#include <iostream>   // std::cout
using namespace std;

int main() {
  string greeting( "What's up?");
  cout << greeting.at(5) << '\n';
  return 0;
}

// output: 's'

Now let’s try a more complex method. Want to print an integer in C++? It’s not as simple as you think! Converting integers into strings can be done in various ways, the most straightforward being to use  string to_string (int val); . For example:

#include <iostream>   // std::cout
using namespace std;

int main ()
{
  string perfect = "There are " + to_string(1+2+4+5) + " months in a year.";
  cout << perfect << '\n';
  return 0;
}

// output: There are 12 months in a year.

Let’s say we want to compare two strings to each other to see if they’re the same. What’s the best approach? Just as there are two standard ways to instantiate a string, likewise there are two techniques we can use in C++ to check if strings are equal: compare() and the == operator. In code, comparison using the relational operation looks like this:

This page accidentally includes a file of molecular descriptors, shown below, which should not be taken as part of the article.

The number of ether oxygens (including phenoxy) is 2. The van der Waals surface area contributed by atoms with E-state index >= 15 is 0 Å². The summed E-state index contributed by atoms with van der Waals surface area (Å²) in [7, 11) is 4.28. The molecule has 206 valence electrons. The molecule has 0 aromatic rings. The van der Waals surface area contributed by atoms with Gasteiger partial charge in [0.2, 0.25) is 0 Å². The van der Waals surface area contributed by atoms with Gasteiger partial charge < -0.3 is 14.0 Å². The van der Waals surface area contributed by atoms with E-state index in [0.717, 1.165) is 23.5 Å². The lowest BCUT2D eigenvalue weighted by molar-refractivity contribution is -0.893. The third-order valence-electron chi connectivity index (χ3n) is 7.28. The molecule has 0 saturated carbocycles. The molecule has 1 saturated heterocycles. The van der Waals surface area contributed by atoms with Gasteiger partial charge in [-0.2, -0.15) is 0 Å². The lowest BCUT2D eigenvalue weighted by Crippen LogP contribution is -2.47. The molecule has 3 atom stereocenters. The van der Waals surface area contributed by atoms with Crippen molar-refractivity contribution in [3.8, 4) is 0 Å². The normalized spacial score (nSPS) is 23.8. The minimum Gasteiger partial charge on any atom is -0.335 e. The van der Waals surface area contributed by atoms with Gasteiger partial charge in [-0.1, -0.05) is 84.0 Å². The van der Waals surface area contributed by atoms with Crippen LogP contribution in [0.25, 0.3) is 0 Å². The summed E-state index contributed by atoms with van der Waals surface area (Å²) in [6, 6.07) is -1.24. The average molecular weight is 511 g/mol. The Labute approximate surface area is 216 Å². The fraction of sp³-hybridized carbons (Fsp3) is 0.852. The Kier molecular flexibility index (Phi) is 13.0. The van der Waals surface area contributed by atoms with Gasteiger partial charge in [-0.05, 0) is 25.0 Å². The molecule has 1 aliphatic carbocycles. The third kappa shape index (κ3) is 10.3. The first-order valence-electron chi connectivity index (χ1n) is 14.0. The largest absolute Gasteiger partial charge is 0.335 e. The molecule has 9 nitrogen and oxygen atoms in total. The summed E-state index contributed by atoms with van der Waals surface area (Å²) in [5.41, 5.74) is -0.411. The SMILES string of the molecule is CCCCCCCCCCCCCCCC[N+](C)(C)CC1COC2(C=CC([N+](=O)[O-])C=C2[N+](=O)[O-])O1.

#include <iostream>   // std::cout
    using namespace std; 
      
    void relationalOperation(string s1, string s2) 
    { 
        if (s1 != s2) 
            cout << s1 << " is not equal to " << s2 << endl;
        else
            cout << s2 << " is equal to " << s1 << endl; 
    } 
      
    // Main function 
    int main() 
    { 
        string s1("Hello World"); 
        string s2("Bonjour World"); 
        relationalOperation(s1, s2); 
        return 0; 
    } 
    
    // output: Hello World is not equal to Bonjour World

The built-in compare function that works the same would look like this:

#include <iostream>   // std::cout
    using namespace std; 
    
    void compareFunction(string s1, string s2) 
    { 
        // use compare()
        int x = s1.compare(s2); 
      
        if (x != 0) 
            cout << s1 << " is not equal to " << s2 << endl;
        else
            cout << s2 << " is equal to " << s1 << endl; 
    } 

// Main function 
    int main() 
    { 
        string s1("Hello World"); 
        string s2("Hola World"); 
        compareFunction(s1, s2); 
        return 0; 
    } 
    
    // output: Hello World is not equal to Hola World

You can try changing the two strings to be equivalent to each other, and see what your output is then.